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Every day a new outrage! From today Waitrose has displays of sweets by every till!

(52 Posts)
PhylisStein Fri 30-Sep-11 12:01:57

Is no where going to help me lead my child towards adopting a healthy lifestyle?

I asked the manager why the sudden move to selling sweets right by where you queue for a till .... he said it was a national sales drive in the run up to Christmas.

Surely pester power at the tills for sweets is a really LOW way of getting a few extra quid through the tills!


mumblechum1 Fri 30-Sep-11 12:03:56

Our Waitrose has always had sweets next to the till. Sadly I almost always succumb to the temptation, they have lovely old fashioned things like rhubarb and custard sweets.

Ragwort Fri 30-Sep-11 12:04:04

Just say 'no' - three are going to be loads of temptations in the future for your children, and it's a very important lesson to learn that you can't have everything you want in life grin.

worraliberty Fri 30-Sep-11 12:04:20

Oh dear god

I'm sure you and your child will manage such temptation grin

Personally I like them by the til because I nearly always forget to buy them otherwise.

My local Morrissons has always put them there.

GrimmaTheNome Fri 30-Sep-11 12:04:25

Oh yes, just the time when we all really need to buy extra sweeties. An aisle full of Quality street I can live with - this is just going to annoy quite a few customers.

aldiwhore Fri 30-Sep-11 12:04:56

Ah well, if you shopped in lesser shops you'd be well used to it by now.

It annoys me, and I adopt a no means no policy.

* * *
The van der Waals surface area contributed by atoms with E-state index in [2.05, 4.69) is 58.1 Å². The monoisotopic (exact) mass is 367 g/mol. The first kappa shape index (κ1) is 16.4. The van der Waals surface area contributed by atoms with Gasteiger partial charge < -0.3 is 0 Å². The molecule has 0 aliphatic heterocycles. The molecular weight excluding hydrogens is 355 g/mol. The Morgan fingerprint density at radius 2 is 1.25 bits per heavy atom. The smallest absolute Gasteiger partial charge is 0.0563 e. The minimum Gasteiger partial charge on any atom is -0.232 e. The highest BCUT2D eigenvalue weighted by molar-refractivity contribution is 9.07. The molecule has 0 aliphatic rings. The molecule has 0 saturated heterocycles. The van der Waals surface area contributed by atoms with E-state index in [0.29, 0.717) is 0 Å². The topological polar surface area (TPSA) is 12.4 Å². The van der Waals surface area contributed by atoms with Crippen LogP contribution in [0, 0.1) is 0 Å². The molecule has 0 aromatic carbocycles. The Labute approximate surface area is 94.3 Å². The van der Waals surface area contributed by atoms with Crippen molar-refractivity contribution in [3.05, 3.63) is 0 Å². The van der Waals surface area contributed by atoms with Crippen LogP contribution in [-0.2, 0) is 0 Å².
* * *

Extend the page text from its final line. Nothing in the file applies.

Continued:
However, if my child picks up a sweet and unwraps it, when I'm trying to pack the shopping, and if I catch him in the act, I removed said sweety from his mouth, and will not pay for it. I return said sweet to the cashier/manager.


StrandedBear Fri 30-Sep-11 12:05:16

Message withdrawn at poster's request.

worraliberty Fri 30-Sep-11 12:06:43

Anyway, have you never bought a Newspaper from a Newsagents?

PhylisStein Fri 30-Sep-11 12:08:46

I do say 'no' - I have no problem with authority over my children! It is the motivation and the principle of it I object to.

squeakytoy Fri 30-Sep-11 12:10:05

Adults eat sweets too.

As a parent, you have the right to say NO to your child, and they learn to understand. If you always say no to sweets at the till if they ask, and never stray from that, they will learn.

worraliberty Fri 30-Sep-11 12:11:00

You mean a shop trying to sell products to the public? shock

The sneaky bastards!

PhylisStein Fri 30-Sep-11 12:11:47

My children have sweets from party bags only - I have never bought them any - ever!

worraliberty Fri 30-Sep-11 12:13:19

I don't see what that has to do with anything though OP?

So you choose not to buy them sweets, so what?

Waitrose still need to sell their produce whether you buy it or not.

kat2504 Fri 30-Sep-11 12:14:42

They are a shop, not the national health service. They can sell what they like where they like. it is up to you if you want to buy it or not.
How do you manage to get in and out of a newsagent shop with a whole wall of sweets?

Fo0ffyShmooffer Fri 30-Sep-11 12:15:31